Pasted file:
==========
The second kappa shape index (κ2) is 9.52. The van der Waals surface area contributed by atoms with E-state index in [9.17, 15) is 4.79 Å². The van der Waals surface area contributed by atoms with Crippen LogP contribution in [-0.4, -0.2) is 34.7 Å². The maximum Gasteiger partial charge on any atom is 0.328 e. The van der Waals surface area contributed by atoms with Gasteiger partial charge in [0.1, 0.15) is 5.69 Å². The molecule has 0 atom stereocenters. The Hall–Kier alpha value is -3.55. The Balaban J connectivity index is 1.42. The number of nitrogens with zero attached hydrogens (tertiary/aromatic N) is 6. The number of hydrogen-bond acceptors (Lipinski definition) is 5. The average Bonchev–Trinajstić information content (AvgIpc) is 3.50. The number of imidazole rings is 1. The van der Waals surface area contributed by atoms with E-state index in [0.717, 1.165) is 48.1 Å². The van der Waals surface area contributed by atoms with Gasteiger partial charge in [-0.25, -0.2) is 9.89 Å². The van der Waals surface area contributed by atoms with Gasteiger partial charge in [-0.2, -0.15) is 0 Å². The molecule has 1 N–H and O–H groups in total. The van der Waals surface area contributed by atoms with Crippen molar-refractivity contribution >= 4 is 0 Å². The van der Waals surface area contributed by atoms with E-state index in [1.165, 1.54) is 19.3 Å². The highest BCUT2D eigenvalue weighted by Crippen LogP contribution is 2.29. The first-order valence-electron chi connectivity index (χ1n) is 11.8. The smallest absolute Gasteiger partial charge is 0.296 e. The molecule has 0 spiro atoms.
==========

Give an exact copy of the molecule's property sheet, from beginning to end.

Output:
The second kappa shape index (κ2) is 9.52. The van der Waals surface area contributed by atoms with E-state index in [9.17, 15) is 4.79 Å². The van der Waals surface area contributed by atoms with Crippen LogP contribution in [-0.4, -0.2) is 34.7 Å². The maximum Gasteiger partial charge on any atom is 0.328 e. The van der Waals surface area contributed by atoms with Gasteiger partial charge in [0.1, 0.15) is 5.69 Å². The molecule has 0 atom stereocenters. The Hall–Kier alpha value is -3.55. The Balaban J connectivity index is 1.42. The number of nitrogens with zero attached hydrogens (tertiary/aromatic N) is 6. The number of hydrogen-bond acceptors (Lipinski definition) is 5. The average Bonchev–Trinajstić information content (AvgIpc) is 3.50. The number of imidazole rings is 1. The van der Waals surface area contributed by atoms with E-state index in [0.717, 1.165) is 48.1 Å². The van der Waals surface area contributed by atoms with Gasteiger partial charge in [-0.25, -0.2) is 9.89 Å². The van der Waals surface area contributed by atoms with Gasteiger partial charge in [-0.2, -0.15) is 0 Å². The molecule has 1 N–H and O–H groups in total. The van der Waals surface area contributed by atoms with Crippen molar-refractivity contribution >= 4 is 0 Å². The van der Waals surface area contributed by atoms with E-state index in [1.165, 1.54) is 19.3 Å². The highest BCUT2D eigenvalue weighted by Crippen LogP contribution is 2.29. The first-order valence-electron chi connectivity index (χ1n) is 11.8. The smallest absolute Gasteiger partial charge is 0.296 e. The molecule has 0 spiro atoms.